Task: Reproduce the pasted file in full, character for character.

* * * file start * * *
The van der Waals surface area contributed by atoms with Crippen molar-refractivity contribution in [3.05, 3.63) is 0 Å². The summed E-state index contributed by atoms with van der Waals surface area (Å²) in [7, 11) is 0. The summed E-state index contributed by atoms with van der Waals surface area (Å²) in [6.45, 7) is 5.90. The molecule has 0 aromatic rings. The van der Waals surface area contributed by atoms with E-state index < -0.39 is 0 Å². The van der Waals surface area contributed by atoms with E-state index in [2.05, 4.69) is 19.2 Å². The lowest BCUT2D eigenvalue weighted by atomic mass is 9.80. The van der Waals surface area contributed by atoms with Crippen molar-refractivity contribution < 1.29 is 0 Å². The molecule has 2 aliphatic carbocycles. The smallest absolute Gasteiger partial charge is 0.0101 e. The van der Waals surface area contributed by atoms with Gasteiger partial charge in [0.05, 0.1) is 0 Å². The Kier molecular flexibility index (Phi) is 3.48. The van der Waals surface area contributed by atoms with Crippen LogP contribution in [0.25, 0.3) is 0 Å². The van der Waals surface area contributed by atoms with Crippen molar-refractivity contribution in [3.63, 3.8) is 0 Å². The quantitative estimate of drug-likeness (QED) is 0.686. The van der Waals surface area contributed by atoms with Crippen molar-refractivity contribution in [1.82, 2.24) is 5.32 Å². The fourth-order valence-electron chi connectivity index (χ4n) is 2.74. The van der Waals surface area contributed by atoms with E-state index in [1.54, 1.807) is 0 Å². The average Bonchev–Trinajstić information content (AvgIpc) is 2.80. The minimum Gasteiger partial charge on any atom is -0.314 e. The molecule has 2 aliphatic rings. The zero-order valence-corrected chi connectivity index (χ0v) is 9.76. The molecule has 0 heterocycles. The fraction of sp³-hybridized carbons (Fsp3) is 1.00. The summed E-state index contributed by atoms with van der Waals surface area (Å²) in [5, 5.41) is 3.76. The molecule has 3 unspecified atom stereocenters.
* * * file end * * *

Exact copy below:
The van der Waals surface area contributed by atoms with Crippen molar-refractivity contribution in [3.05, 3.63) is 0 Å². The summed E-state index contributed by atoms with van der Waals surface area (Å²) in [7, 11) is 0. The summed E-state index contributed by atoms with van der Waals surface area (Å²) in [6.45, 7) is 5.90. The molecule has 0 aromatic rings. The van der Waals surface area contributed by atoms with E-state index < -0.39 is 0 Å². The van der Waals surface area contributed by atoms with E-state index in [2.05, 4.69) is 19.2 Å². The lowest BCUT2D eigenvalue weighted by atomic mass is 9.80. The van der Waals surface area contributed by atoms with Crippen molar-refractivity contribution < 1.29 is 0 Å². The molecule has 2 aliphatic carbocycles. The smallest absolute Gasteiger partial charge is 0.0101 e. The van der Waals surface area contributed by atoms with Gasteiger partial charge in [0.05, 0.1) is 0 Å². The Kier molecular flexibility index (Phi) is 3.48. The van der Waals surface area contributed by atoms with Crippen LogP contribution in [0.25, 0.3) is 0 Å². The van der Waals surface area contributed by atoms with Crippen molar-refractivity contribution in [3.63, 3.8) is 0 Å². The quantitative estimate of drug-likeness (QED) is 0.686. The van der Waals surface area contributed by atoms with Crippen molar-refractivity contribution in [1.82, 2.24) is 5.32 Å². The fourth-order valence-electron chi connectivity index (χ4n) is 2.74. The van der Waals surface area contributed by atoms with E-state index in [1.54, 1.807) is 0 Å². The average Bonchev–Trinajstić information content (AvgIpc) is 2.80. The minimum Gasteiger partial charge on any atom is -0.314 e. The molecule has 2 aliphatic rings. The zero-order valence-corrected chi connectivity index (χ0v) is 9.76. The molecule has 0 heterocycles. The fraction of sp³-hybridized carbons (Fsp3) is 1.00. The summed E-state index contributed by atoms with van der Waals surface area (Å²) in [5, 5.41) is 3.76. The molecule has 3 unspecified atom stereocenters.